Monday, October 4, 2010

Knox Hill Project: weekly update

We had planned on painting but it was a little too cool (fall is here) so we elected to tackle a major project that has been 'laying around' from day one. I am referring to one of the stone caps that had been pulled off our wall years ago. Local neighborhood legend has it that 5-6 years ago the local "low life" scrap metal thieves , frustrated that they could not steal the last of the wrought iron fence, took a pick up truck and chain to the remaining section and in the process yanked the top cap of our stone wall off.

This created a erosion problem and there was about two feet of top soil around this cap on the street level flower bed. Our terracing and landscaping had resolved the erosion problem above,  but the problem was how to get this 8 foot, several hundred pound stone cap back into position. It was far too heavy for us to lift, even with help. Options were hire a stone mason and crew to come in ( hundreds of  dollars) or rent a forklift (hundreds of dollars) None of these seemed viable.

The solution? Cut the top cap in half so it would be a  more managable weight and could safely be tipped up on end and raised back into position. I bought a masonry saw blade , (three bucks at lowes), put it on my 7 1/4 inch saw and after taping the surface with tape (to avoid chipping) began cutting. I wasn't sure if would work but I didn't have too many options. Taking my time I started up the saw and the masonry blade cut through the stone surprisingly well. I made sure to cut the sides and top going down as far as I could with the blade. We then turned the stone over with a pitch bar and I scored the other side with a 1 inch deep score. The weight of the stone neatly snapped it perfectly! With help of our neighbor Mark and a friend we were able to get both pieces back in place. I will take stone chisel and carefully "age the fresh edge to look like the old then eventually mortar the joint with a soft lime mortar and tuckpoint the joints.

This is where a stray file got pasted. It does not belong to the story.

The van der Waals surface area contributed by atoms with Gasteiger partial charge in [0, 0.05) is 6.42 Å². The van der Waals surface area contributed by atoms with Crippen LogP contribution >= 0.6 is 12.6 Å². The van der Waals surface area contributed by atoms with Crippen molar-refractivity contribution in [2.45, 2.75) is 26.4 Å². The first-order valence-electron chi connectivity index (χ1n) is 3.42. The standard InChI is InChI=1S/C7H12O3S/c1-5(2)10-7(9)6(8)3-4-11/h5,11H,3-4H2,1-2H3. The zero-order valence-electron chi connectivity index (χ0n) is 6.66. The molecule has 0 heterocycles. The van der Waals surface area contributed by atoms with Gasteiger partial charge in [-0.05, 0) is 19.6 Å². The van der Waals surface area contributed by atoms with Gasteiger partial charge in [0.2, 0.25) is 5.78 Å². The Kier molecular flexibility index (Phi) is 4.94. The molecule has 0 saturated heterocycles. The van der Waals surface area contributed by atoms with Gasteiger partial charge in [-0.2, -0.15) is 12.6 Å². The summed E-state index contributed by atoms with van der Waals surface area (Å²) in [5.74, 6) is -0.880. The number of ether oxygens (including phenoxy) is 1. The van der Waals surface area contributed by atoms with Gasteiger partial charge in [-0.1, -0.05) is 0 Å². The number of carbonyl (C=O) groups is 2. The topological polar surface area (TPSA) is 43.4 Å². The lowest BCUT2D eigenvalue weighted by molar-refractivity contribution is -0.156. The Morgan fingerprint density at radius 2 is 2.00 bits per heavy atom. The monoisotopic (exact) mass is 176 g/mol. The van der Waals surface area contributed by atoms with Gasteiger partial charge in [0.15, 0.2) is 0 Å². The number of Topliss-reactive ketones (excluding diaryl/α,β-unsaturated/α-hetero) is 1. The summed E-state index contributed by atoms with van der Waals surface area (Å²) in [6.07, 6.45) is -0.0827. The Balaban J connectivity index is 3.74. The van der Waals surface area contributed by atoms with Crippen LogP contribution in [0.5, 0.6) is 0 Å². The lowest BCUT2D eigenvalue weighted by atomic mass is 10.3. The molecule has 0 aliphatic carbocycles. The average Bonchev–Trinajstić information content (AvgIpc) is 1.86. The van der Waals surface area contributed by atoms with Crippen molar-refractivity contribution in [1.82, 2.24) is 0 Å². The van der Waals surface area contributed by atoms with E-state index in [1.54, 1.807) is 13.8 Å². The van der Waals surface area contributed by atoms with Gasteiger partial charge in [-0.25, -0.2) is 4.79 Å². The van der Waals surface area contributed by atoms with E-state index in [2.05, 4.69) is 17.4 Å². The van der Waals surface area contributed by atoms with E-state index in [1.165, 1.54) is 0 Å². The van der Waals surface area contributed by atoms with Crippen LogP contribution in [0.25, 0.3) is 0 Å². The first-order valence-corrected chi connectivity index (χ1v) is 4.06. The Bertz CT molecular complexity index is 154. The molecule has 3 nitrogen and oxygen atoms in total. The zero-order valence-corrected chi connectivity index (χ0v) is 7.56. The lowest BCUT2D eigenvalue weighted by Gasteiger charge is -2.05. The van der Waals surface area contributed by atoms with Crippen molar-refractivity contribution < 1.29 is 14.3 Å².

We then had to dig up the front bed moving all the top soil off and back up the hill which we are terracing. We got that cleared our and leveled.

The next thing was some 'starter plants' Lowes has a 50 percent off sale on already discounted bushes. We added some 2 Barberry and 2 box Yews (85 dollars of plants for 8 Bucks)!  This ground is mostly clay and it took some time to get new holes dug, augment the soil and get them in. We then added some mulch. We will be adding a few hundred bulbs in this area next weekend but cost so far, of the saw blade, plants and mulch was a little over seventeen dollars.  Fall is a great time to get larger bushes and plants and they will be well established in spring. We still have to repair the corners and put in new steps but it looks a world better!


Karen Anne said...

It looks great, but you may regret the barberries. They have wicked thorns. We kids were always getting pronged by ours, and my Dad finally dug it out.

Paul Wilham said...

The barberries are a short term 'loitering deterent" I find they work well to keep people off things like walls. I am trying to train the local kids that our wall is not a hangout.

Eventually we will be adding tinted to match the wall,concrete balusters and a top cap for greater privacy and security. But in the short term its an excellent use!